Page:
But Greegrass's salient point is wider, and political: “Derry”, he says, “was the cradle of political creativity in the 1960s, where the civil rights movement in Northern Ireland began but was driven underground by Bloody Sunday. After that, the British Army and the Provisionals shared the stage, and it would take 30 years for the idea of RIGHTS rather than competing nationalisms to re-emerge, fuel the peace process and now all this”.

Greengrass calls his Bloody Sunday “my homage to Bruno Pontecorvo's great film Battle of Algiers, made in 1966, the politics of which were that the solution to Algeria's problem was the expulsion of the French colonialists – the people taking over the Casbah at the end. That made sense growing up in the '40s, '50s and '60s. But we who grew up in the 1970s could see that problems were not solved just by booting out the colonial oppressor – we had the example of Northern Ireland, which taught that you won't solve your problem by choosing between two nationalisms staking a claim for the same territory."

“But in Derry”, he continues, “they had already advanced the idea of shared rights as a solution. They'd realised back in '68 that you can't send the protestants home, because they ARE home. And now, Derry's come back to that, the idea of shared civil rights – this is Derry claiming back its best tradition, cradle of the animating idea for most conflict resolution into the world today”.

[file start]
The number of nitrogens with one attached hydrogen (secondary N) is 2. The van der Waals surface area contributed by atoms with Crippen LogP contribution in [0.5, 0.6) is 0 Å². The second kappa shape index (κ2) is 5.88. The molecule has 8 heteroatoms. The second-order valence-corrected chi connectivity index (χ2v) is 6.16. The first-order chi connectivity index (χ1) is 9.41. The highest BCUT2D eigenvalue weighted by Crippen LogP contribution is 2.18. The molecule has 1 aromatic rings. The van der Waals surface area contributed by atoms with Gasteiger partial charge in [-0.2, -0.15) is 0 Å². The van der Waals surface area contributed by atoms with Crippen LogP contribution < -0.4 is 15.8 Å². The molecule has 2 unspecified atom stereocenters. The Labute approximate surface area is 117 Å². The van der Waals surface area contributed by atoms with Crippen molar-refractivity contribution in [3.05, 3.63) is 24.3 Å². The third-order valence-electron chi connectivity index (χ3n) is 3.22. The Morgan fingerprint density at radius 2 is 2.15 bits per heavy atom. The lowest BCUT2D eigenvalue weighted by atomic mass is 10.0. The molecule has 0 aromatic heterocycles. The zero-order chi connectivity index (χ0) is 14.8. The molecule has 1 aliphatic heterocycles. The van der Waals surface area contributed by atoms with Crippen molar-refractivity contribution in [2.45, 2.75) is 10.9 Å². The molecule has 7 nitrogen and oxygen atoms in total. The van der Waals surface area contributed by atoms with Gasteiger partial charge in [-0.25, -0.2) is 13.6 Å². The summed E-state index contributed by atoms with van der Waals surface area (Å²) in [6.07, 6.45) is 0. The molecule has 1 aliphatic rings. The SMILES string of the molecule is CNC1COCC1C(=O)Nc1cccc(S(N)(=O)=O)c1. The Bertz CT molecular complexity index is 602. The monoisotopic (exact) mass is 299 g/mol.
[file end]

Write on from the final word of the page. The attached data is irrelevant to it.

I too cut a professional tooth in Derry for World In Action: researching a programme banned in 1981 by the Independent Broadcasting Authority for a shot it contained of hunger striker Patsy O'Hara in his coffin, surrounded by an INLA honour guard. “Ah yes”, says Martin Melarkey, coolly, “I know one of the people that was in that picture. He's a taxi driver now”. It took me a moment to register what he was saying – of course, one of the hooded guard; everyone knows someone, and the Troubles, unlike football matches, don't end when the whistle blows. (Also, I'm booking a 'reunion' and tour of town with the taxi driver!).